The inauguration of Lee Myung Bak as President of the ROK in 2008 ended the Sunshine Policy. Lee’s hardline policy of “conditional engagement” meant reduced aid and increased military-strategic cooperation with the US. This suggested that Lee did not see the DPRK as a trustworthy negotiating partner. Thus, the fundamental geopolitical situation returned to what existed in 1991-93, i.e., an isolated and nuclearizing DPRK faced a hostile ROK and US. The low point in strategic stability came in 2010 with the sinking of Cheonan in March and the DPRK artillery bombardment of Yeonpyeong Island in November during a large US-ROK military exercise. After the Cheonan incident, Lee called on the international community to economically quarantine the DPRK.

A New DPRK Stance Toward Cooperation?

However, the DPRK response to a return to political stalemate after 2008 differed in some important respects from its response the stalemate following the end of the cold war. One key difference was that the DPRK after 2008 actively pursued international economic cooperation. Years of experience with translocal cooperation had taught it that limited economic opening to the outside world could be successfully managed. Moreover, the DPRK had become dependent on foreign sources of revenue in order to pay for crucial imports. Another key difference was that 20 years after the end of the cold war, China and Russia had the economic interest and financial capacity to initiate economic cooperation ventures with the DPRK. Finally, Kim Jong Il became seriously ill in 2008 and this created pressure to set the DPRK on a sustainable long-term course before he passed away and power was inherited by his young and inexperienced son Kim Jong Un.

In August 2008 the DPRK gave the Dalian Chuangli Group a 10-year lease on a pier in the port of Rajin. The deal required Chuangli to invest in port improvements and pave the dirt road from Wonjon-ri on the Tumen River crossing to Rajin port. The required financial investment was too large for Chuangli to manage. However, Jilin province stepped in to announce the Chang-Ji-Tu development plan in November 2009. This provided the financing that Chuangli lacked, and in 2010 Chuangli extended its lease for an additional 10 years.

Meanwhile, in 2010 the DPRK leased another pier in ice-free Rajin port to Russia for 50 years. The Russians signed a 1.4 billion Euro investment agreement to upgrade infrastructure connecting the pier to Russia. Looking to the future, the idea is to extend Sakhalin gas and oil pipelines there, as well as to establish rail connectivity to Pusan port in the ROK allowing direct container traffic between Europe and East Asia.

To seal these deals, Kim Jong Il took extended tours of Northeast China and met with Chinese President Hu Jintao twice in 2010 and twice in 2011. Kim also met with Russian President Vladimir Medvedev in 2011 to sign a trans-Korea gas pipeline agreement. Significantly, these deals were concluded after Lee Myung Bak’s call to economically quarantine the DPRK to punish it for the sinking of the Cheonan.

What these deals personally overseen by Kim Jong Il in 2008-2011 indicate is a long term DPRK strategy to permit limited domestic economic liberalization and carefully controlled transit trade through the DPRK. This stance is quite different from what we saw in 1991 when the DPRK virtually turned its back to the world and suffered a great economic reversal. Moreover, these deals show that China and Russia have expanded interests and capacities in regional cooperation, and are willing and able to provide “regional public goods” that allow the DPRK to “free ride” to some extent. Nevertheless, dependence on Russian and Chinese assistance also gives these countries additional leverage over the DPRK.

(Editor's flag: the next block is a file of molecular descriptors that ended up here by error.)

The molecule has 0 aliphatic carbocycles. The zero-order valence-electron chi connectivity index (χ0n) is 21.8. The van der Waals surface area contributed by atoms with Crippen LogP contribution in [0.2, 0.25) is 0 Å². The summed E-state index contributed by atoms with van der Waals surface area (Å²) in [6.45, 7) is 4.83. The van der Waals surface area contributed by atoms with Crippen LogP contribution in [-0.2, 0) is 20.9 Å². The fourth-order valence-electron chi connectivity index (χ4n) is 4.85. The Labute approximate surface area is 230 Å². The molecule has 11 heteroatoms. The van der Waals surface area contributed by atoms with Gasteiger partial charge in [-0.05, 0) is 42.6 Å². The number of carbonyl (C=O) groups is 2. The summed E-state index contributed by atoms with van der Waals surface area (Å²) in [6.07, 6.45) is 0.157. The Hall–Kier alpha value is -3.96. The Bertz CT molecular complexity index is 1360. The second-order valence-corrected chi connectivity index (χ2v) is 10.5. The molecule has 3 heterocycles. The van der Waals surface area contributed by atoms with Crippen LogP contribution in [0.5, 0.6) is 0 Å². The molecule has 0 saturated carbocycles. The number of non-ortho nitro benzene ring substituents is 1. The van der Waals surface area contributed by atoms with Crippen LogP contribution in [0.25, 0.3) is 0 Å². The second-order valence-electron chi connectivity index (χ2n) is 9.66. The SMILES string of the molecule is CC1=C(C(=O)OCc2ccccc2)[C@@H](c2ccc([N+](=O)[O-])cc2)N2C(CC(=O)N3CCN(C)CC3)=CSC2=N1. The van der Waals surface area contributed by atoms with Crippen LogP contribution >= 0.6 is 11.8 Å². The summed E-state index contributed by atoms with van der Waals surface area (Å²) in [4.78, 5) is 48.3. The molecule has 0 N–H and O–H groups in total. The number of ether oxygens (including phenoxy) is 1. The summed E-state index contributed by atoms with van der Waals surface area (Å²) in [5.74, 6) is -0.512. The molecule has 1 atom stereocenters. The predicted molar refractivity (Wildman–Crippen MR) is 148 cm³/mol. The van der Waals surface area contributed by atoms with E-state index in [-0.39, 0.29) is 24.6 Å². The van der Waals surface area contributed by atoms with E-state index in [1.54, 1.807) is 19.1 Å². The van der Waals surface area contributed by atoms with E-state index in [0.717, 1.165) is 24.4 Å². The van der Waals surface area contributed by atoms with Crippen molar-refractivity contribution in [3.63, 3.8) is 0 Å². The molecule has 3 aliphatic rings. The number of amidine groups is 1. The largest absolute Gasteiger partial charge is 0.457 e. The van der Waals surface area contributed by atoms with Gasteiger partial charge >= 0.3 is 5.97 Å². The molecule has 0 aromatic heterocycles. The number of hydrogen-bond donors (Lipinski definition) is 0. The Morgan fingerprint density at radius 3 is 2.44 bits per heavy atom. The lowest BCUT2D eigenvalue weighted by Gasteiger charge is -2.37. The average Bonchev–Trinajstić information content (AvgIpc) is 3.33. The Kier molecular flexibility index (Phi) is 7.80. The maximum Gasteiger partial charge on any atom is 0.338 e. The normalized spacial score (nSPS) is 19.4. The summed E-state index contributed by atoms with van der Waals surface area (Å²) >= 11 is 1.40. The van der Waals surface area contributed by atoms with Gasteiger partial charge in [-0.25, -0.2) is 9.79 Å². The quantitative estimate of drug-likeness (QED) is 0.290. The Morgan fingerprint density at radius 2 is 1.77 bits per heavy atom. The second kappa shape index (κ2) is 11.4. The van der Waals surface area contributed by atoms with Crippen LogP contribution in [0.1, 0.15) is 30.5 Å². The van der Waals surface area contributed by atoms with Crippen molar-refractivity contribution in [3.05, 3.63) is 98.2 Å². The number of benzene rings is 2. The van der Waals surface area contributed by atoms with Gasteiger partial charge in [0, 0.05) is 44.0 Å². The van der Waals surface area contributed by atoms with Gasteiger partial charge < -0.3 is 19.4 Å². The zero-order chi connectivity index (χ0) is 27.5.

Recent Developments

At the end of 2012, the DPRK began a series of provocations designed to establish young Kim Jon Un’s authority and test the resolve of new leaders in foreign capitals, especially new ROK President Park Geun Hye. The DPRK fired a long-range missile in December 2012 just before the ROK presidential election, and in February 2013 it conducted its third nuclear test. In March the DPRK nullified the non-aggression agreements between the North and South. In April it withdrew North Korean workers from the Kaesong Joint Industrial Complex, and threatened to test another ballistic missile on its April 15 national holiday. However, Park and the other leaders dealing with North Korea offered no rewards for such behavior. Instead, UN Security Council Resolution 2094 containing new financial sanctions against the DPRK was passed with Chinese and Russian support on March 7, 2013.

New prospects for progress?

Then, in June the DPRK took a different approach and called for discussions with the ROK to reopen the Kaesong Industrial Complex (KIC). The discussions were concluded successfully in August with an agreement that breaks new ground in areas of shared governance (through a KIC Joint Committee) and policy innovations intended to enlarge the impact of the KIC, e.g., the accommodation of foreign investors and the development of more forward and backward linkages with the DPRK economy. This willingness to break new ground and expand cooperation suggests that both sides can agree to overlook recent tensions and, at the start of a new era of stability, “reset” their relations after a year of leadership transitions in 2012.

This new positive development in inter-Korean relations logically leads toward additional negotiations, rather than new confrontations. After UNSC Resolution 2094, the DPRK may now understand that, on the one hand, no one will reward it for bad behavior. On the other hand, the new ROK and US administrations do not seem to be looking for an excuse to attack it. Instead, it would appear that the ROK is willing to be forward-looking and negotiate with the DPRK on the basis of mutual respect and mutual benefit. Moreover, in past behavior the DPRK has indicated (in 1994 and in 2000) that it will trade its destabilizing weapons programs if it is assured of security and normalized relations that will permit the regime to survive.